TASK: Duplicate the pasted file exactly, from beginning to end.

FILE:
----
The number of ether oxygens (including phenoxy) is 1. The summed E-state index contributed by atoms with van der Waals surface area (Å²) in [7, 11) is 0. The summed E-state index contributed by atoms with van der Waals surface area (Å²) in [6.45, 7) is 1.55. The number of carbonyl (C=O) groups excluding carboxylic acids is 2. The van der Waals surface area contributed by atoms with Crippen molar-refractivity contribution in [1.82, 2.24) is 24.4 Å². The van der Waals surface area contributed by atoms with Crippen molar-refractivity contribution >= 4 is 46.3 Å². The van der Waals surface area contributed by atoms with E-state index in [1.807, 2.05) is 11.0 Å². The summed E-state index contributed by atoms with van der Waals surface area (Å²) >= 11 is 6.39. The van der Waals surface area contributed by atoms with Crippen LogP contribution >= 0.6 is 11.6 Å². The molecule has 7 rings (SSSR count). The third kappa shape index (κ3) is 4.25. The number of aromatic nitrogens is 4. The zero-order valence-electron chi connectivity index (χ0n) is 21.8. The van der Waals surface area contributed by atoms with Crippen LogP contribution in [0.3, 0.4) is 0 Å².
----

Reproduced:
The number of ether oxygens (including phenoxy) is 1. The summed E-state index contributed by atoms with van der Waals surface area (Å²) in [7, 11) is 0. The summed E-state index contributed by atoms with van der Waals surface area (Å²) in [6.45, 7) is 1.55. The number of carbonyl (C=O) groups excluding carboxylic acids is 2. The van der Waals surface area contributed by atoms with Crippen molar-refractivity contribution in [1.82, 2.24) is 24.4 Å². The van der Waals surface area contributed by atoms with Crippen molar-refractivity contribution >= 4 is 46.3 Å². The van der Waals surface area contributed by atoms with E-state index in [1.807, 2.05) is 11.0 Å². The summed E-state index contributed by atoms with van der Waals surface area (Å²) >= 11 is 6.39. The van der Waals surface area contributed by atoms with Crippen LogP contribution >= 0.6 is 11.6 Å². The molecule has 7 rings (SSSR count). The third kappa shape index (κ3) is 4.25. The number of aromatic nitrogens is 4. The zero-order valence-electron chi connectivity index (χ0n) is 21.8. The van der Waals surface area contributed by atoms with Crippen LogP contribution in [0.3, 0.4) is 0 Å².